Pile em High it’s the Biggest Festival Yet   




Artisan Class


1st Honley Village  Butchers – pork, chorizo, goats cheese & sweet chilli sauce 
2nd Keith Dyson – full English breakfast
3rd Honley Village Butchers – pork, chicken & stuffing
4th J. Thomas of Helmsley 
5th E. Middlemiss – pork, stuffing & Yorkshire chutney


Traditional Class


1st Hoffman’s of Wakefield 
2nd Wilson’s of Crossgates, Leeds 
3rd Broster’s of Lindley, Huddersfield.
4th Honley Village Butchers, Huddersfield.


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Pie Club History

This year’s Rushbearing Festival attracted hundreds of spectators and saw the biggest procession in its history.

The Rushcart - piled high with rushes - was hauled by 60 men wearing clogs through Sowerby Bridge and the surrounding vilages.

They were accompanied by colourful morris dancers, musicians and the Bradshaw Mummers.

Among those taking part was one of the Calderdale festival’s founders Gary Stringfellow.

Now vice-president of the Rushbearing Association, he start­ed the event with president Fred Knights in 1977.

He said every area has been asked to organise an event to mark the Queen’s silver jubilee. He had been researching the Rushcart and suggested a Rushbearing festival.

Back then the event only lasted an afternoon but has now grown to an entire weekend.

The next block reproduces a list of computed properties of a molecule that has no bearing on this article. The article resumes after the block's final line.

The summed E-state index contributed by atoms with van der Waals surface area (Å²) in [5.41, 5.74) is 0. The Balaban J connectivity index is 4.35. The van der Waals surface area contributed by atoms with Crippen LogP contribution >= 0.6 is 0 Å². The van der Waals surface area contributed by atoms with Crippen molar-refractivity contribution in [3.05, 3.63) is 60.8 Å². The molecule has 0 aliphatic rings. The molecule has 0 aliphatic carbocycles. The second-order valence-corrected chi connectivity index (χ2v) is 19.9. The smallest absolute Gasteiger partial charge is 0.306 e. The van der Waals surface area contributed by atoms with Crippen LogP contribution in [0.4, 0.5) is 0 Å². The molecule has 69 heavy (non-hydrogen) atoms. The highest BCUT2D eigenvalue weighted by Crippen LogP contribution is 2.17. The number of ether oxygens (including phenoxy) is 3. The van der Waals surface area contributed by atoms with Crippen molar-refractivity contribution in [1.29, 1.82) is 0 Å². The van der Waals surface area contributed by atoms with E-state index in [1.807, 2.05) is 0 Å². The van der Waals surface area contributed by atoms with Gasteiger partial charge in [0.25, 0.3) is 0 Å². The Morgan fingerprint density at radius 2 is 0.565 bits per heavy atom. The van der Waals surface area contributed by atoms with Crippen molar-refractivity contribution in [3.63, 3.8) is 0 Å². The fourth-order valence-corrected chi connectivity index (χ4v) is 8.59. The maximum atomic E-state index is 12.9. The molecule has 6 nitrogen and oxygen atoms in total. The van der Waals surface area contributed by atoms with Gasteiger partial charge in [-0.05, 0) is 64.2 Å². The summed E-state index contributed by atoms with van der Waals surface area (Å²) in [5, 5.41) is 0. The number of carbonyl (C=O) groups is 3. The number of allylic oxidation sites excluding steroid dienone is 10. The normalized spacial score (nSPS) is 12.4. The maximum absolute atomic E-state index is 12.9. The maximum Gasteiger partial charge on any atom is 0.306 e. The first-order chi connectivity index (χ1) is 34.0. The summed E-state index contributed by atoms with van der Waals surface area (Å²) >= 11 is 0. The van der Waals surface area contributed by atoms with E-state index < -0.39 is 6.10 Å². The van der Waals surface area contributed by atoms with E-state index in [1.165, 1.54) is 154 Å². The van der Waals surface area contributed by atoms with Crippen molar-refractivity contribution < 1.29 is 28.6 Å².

He said: “I’m delighted it’s still going, especially that It has been carried on by other people.

“It’s great that it’s something that people expect to happen every year.”

Among the crowds was Jon Hirst, 51, from Sowerby Bridge, who said: “I’ve been several times and think it’s a great event.

“It brings people together because it’s a community event and I like to support community events.”

Hester and David Peters, 66 and 69, have been coming to watch the procession every year since moving to in Sowerby Bridge four years ago.

They say it is entertaining and encourages the community to join together.

The festival sees the cart and its pullers stop at churches to present rushes and pubs for refreshments.

Rushbearing is a tradition that dates back centuries to the time when rushes were used to cover church floors.

Once a year the church cleared out the rotten rushes and new ones were taken to the churches in carts.

The modern Rushbearlng Festival sees the Rushcart travel through Sowerby Bridge, Warley, mangle, Sowerby and Ripponden.


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